Tale Heart, this symbol is the old man’s “Evil Eye” (The Tell-Tale Heart 2). The eye represents the madness of the narrator, madness which drives him to eventually kill a man without reason. A similar symbol can be found in the coat of arms of Montresor in The Cask of Amontillado. It is described by Montresor as being “A huge human foot d’or, in a field azure; the foot crushes a serpent rampant whose fangs are embedded in the heel.” (The Cask of Amontillado 4). The human foot represents Montresor, and the serpent represents Fortunado. The serpent has dared to attack the foot, thus the foot is completely destroying the serpent. This is Montresor’s attitude towards Fortunado. Fortunado has offended Montresor (or at least Montresor believes he has), so Montresor has decided to exact his revenge upon Fortunado.

There are also some differences in the meanings of symbols used in the stories. Take, for instance, the beating of the old man’s heart. This represents the guilt of the narrator, a guilt which becomes more and more intense, causing the heart to beat louder and faster. The Cask of Amontillado does not contain any analogous symbols. Montresor believes that what he has done is right, and the only guilt he feels is fleeting.

Poe stories often share a particular theme, albeit with some differences. In The Tell-Tale Heart and The Cask of Amontillado a shared theme is that everyone has a side of his or her personality that can drive him or her to commit unwarranted acts of wickedness. The circumstances are slightly different, however. In The Tell-Tale Heart, it is not so much a facet of the narrator’s personality that drives him, but a form of madness. In The Cask of Amontillado, the driving force is Montresor’s sense of pride, and his lust for revenge.

Pride itself could be considered a theme of The Cask of Amontillado, not just Montresor’s, but Fortunado’s as well. Montresor manages to convince Fortunado to accompany him by asking for his help in determining the validity of a wine. Fortunado’s pride in his wine-tasting ability is what convinces him to follow Montresor, in hopes of displaying his skills. No such theme exists in The Tell-Tale Heart, as the narrator in that story cares little for his pride.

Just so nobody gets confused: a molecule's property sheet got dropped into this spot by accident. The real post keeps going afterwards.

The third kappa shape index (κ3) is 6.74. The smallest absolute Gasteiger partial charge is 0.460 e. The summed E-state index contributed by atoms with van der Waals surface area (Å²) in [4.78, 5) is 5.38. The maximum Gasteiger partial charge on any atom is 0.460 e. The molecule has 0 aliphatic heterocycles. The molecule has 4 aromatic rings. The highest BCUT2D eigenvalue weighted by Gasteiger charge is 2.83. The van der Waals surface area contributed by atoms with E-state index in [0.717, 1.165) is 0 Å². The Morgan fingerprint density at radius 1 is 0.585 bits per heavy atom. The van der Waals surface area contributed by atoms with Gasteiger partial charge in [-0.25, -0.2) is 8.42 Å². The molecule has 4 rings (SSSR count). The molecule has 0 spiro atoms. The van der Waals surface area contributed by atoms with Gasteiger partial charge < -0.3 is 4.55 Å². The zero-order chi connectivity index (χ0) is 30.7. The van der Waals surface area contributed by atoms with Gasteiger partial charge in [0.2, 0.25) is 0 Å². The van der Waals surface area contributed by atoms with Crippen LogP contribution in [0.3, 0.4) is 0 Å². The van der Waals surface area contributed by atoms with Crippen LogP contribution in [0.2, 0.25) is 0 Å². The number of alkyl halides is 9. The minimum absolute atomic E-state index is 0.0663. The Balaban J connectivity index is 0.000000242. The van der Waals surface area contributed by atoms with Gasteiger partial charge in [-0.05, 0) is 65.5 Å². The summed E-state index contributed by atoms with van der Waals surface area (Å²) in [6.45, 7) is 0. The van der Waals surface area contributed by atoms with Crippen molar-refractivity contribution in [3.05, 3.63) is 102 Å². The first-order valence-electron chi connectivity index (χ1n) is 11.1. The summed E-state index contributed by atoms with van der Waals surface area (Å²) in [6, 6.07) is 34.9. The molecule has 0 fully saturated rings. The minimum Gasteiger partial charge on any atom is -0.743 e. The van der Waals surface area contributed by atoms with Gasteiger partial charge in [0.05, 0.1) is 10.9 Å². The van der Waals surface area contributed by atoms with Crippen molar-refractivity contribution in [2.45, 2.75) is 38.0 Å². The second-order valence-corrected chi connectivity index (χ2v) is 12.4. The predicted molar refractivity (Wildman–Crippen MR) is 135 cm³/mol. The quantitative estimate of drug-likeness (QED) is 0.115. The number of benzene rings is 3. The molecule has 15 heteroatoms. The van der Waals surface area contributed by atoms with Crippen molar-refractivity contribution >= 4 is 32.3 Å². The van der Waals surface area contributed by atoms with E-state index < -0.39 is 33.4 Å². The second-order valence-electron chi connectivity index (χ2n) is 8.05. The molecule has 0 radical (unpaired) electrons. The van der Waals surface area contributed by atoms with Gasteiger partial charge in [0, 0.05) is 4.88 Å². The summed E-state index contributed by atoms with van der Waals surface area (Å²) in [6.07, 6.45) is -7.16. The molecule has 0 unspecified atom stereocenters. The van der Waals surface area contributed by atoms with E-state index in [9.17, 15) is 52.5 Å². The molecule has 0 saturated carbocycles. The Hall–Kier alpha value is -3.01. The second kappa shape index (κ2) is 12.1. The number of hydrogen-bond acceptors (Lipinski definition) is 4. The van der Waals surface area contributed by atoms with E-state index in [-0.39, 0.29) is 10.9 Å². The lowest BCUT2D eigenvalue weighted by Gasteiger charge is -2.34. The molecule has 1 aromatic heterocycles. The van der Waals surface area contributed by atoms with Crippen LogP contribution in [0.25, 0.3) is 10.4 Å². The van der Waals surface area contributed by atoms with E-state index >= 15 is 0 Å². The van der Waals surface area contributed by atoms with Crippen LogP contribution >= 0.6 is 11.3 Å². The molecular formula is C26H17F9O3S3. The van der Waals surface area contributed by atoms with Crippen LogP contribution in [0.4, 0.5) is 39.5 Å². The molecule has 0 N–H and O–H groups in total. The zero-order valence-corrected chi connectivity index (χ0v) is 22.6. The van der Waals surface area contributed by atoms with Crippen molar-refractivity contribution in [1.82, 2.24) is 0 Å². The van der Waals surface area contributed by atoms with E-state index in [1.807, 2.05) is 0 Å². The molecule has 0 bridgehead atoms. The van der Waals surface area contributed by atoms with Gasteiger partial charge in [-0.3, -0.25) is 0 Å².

The diction of the protagonist in The Tell-Tale Heart bears few similarities to that in The Cask of Amontillado. One of the few similarities is that both characters speak with a certain surety that what they do is right. They believe that they have done the appropriate thing, and their language reflects that. Another similarity in diction is the archaic expressions and phrases used, although this is because of the time period in which these stories were written. Words like “dissimulation” (The Tell-Tale Heart 2), “hearkening” (The Tell-Tale Heart 3) and “unredressed” (The Cask of Amontillado 1) are not typically used in modern English.

Of the many differences observed in the diction of the protagonists of these stories, perhaps the most obvious is the broken, disjointed sentence structure seen in The Tell-Tale Heart, which contrasts with the elegance and fluidity of expression seen in The Cask of Amontillado. One could content that the protagonist of The Cask of Amontillado is fairly well-educated, as he appears to have a relatively high social standing, and consequently his speech should be rather well-developed when compared to the speech of the protagonist of The Tell-Tale Heart, who appears to be some sort of servant, denoting a lack of higher education or status. One could also explain the speech patterns of the narrator as being a product of his madness.